I told my parents that I wanted to put music on pictures. I was already composing a few things inspired by my dog ​​(I had created a whole universe around him) and I was a fan of soundtracks from Disney movies and Final Fantasy games. 

 

WHAT IS THE FIRST THING YOU DO IN THE MORNING BEFORE TURNING ON YOUR COMPUTER? 

I go for a walk in the park and when I get back home, I prepare my traditional fruit yogurt and granola. 

WHAT TOP 3 SKILLS DOES IT TAKE TO BE GOOD AT YOUR JOB? 

  • Leave your ego at the doorWhile every artist has an ego, the priority must be the game and connecting with as many people as possible, not your personal preferences 
  • Be adaptable: ​​A game’s production is rarely linear. You have to continually adapt to change and anticipate what might happen next. Since audio is often the last link in the chain, you must be able to adapt quickly.  
  • Have the talent: This is often the first thing you review to evaluate a person's potential. We listen to the portfolio and judge if it sounds professional and if the style matches the needs. 

 

WHAT IS THE ONE THING ON YOUR DESK YOU COULD NOT LIVE WITHOUT AND WHY?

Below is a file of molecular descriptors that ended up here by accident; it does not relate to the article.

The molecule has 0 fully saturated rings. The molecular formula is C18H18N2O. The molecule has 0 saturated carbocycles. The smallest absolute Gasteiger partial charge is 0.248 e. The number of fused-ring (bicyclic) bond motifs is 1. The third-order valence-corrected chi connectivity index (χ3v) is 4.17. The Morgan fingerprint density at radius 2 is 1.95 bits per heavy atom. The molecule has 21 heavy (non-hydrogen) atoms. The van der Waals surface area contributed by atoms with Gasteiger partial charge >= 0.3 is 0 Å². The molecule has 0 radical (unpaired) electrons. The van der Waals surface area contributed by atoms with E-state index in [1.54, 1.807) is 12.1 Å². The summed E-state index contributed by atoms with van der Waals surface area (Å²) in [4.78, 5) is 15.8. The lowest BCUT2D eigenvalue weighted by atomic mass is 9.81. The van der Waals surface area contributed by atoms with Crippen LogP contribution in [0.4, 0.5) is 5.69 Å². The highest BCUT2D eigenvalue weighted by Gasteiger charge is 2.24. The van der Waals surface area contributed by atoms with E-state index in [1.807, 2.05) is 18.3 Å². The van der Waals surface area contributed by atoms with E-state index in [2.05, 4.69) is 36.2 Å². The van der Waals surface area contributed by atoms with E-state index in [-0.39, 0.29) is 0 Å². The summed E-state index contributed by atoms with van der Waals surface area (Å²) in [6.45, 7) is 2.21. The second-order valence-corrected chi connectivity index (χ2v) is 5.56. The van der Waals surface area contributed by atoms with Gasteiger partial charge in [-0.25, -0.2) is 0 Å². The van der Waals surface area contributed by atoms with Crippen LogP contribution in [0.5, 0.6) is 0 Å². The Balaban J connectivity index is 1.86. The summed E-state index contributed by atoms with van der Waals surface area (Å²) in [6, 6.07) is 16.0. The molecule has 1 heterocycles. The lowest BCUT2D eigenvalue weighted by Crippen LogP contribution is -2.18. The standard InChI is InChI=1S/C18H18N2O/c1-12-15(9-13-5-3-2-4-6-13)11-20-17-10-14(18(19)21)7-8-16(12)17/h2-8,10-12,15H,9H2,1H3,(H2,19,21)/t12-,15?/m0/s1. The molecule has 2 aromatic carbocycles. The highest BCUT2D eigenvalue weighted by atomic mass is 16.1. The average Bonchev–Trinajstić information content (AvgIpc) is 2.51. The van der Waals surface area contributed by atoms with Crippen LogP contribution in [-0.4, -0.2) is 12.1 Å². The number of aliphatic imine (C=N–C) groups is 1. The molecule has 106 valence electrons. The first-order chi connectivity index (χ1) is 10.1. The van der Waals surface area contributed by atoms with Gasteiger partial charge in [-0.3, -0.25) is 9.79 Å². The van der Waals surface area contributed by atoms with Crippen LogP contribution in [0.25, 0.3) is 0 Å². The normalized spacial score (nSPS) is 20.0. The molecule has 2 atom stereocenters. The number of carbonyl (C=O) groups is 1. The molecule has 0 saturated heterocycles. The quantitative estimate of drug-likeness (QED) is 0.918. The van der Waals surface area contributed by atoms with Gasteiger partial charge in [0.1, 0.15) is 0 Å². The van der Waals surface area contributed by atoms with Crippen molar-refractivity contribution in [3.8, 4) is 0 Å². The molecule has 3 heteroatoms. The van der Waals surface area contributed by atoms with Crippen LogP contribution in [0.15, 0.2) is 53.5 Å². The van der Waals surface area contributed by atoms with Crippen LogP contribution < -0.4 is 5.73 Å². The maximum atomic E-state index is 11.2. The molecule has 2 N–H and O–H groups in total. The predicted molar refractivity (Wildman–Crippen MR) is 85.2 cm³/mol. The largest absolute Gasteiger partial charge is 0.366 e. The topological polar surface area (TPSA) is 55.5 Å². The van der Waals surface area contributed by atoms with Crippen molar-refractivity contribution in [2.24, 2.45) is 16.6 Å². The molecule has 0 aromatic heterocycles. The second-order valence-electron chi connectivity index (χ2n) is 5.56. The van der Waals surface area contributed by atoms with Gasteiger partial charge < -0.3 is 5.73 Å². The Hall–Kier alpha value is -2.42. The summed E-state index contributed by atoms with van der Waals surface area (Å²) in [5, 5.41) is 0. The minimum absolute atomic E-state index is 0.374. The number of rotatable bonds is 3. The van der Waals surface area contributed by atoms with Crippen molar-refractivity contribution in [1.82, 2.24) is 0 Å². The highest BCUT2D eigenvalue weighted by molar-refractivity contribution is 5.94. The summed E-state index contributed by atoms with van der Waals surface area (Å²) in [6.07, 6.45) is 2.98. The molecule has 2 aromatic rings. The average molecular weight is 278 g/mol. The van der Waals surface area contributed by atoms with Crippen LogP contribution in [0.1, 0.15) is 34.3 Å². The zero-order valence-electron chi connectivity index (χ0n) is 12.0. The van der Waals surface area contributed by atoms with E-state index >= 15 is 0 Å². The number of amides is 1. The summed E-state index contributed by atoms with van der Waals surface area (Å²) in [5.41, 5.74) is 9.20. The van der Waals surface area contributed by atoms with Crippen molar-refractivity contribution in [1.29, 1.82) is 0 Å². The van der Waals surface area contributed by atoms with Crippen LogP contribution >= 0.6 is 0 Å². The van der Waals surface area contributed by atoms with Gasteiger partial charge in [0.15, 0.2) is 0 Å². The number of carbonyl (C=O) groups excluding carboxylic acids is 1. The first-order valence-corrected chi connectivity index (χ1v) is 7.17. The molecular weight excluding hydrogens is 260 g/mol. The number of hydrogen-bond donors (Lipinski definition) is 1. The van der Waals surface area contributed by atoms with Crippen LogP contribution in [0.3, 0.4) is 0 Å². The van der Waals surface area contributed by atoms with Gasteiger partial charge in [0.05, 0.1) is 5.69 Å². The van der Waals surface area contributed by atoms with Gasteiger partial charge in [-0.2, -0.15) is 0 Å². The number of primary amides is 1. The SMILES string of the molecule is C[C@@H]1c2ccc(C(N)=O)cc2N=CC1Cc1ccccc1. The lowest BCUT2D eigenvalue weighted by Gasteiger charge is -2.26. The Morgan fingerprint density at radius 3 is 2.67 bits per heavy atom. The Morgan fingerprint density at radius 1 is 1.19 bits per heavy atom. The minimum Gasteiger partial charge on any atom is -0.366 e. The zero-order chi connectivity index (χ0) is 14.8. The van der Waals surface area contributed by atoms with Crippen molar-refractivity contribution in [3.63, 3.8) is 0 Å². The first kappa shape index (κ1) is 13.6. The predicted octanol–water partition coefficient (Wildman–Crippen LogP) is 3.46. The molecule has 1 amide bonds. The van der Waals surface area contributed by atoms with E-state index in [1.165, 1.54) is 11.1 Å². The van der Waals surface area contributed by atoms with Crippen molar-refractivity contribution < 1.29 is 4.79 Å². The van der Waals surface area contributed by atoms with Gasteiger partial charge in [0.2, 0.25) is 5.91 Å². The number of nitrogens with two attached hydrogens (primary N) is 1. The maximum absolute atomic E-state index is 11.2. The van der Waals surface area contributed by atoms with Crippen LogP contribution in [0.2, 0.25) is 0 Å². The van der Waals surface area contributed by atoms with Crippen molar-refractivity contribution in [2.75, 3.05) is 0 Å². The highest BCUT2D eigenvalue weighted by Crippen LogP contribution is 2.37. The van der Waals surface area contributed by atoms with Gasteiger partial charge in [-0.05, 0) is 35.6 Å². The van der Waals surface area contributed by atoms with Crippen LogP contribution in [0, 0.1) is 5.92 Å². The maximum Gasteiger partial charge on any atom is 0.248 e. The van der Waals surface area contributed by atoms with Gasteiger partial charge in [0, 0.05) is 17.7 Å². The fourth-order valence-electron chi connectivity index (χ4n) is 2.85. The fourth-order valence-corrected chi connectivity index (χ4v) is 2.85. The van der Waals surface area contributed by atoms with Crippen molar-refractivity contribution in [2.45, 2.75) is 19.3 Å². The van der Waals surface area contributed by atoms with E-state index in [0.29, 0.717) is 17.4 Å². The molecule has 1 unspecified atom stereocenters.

My cats! Even if they hide my screen and walk around on my piano (clearly thinking that they have every right), their presence embellishes my day and makes working from home a thousand times more pleasant. 

WHAT IS PEOPLE’S BIGGEST MISCONCEPTION ABOUT YOUR ROLE? 

The concept of virtual instruments. Many people think that I only work with real instruments, which is rather rare, or that I limit myself to the piano since I am a pianist. 

WHAT IS A TYPICAL DAY OF A COMPOSER AND SOUND DESIGNER SQUARE ENIX MONTRÉAL?

Every morning my coworkers and I discuss the day’s agenda (after a good chat), then I either start song writing, integrating audio, or playing games to check out some details.

HOW WOULD YOU RATE YOUR COFFEE MAKING SKILLS?

At the risk of sounding like an alien, I’m not into coffee. I make my girlfriend's coffee on occasion and I've never seen her throw it in the sink, so maybe it's worth 3/10! 

SWEATPANTS WHILE WORKING REMOTE. YAY OR NAY? 

Definitely YAY. I take care to wear a suitable top (because Zoom meetings!), but otherwise it's sweatpants all the way! 

Want amazing colleagues like Kim?

Virtual but Not Distant Building Strong Relationships Remotely with Derrick Aynaga

Virtual but Not Distant: Building Strong Relationships Remotely

With Derrick Aynaga , Producer

Managing a team remotely is hard, right? 

Not if you ask Producer Derrick Aynaga who is not only remotely managing team of 55 but is doing it from a different time zone!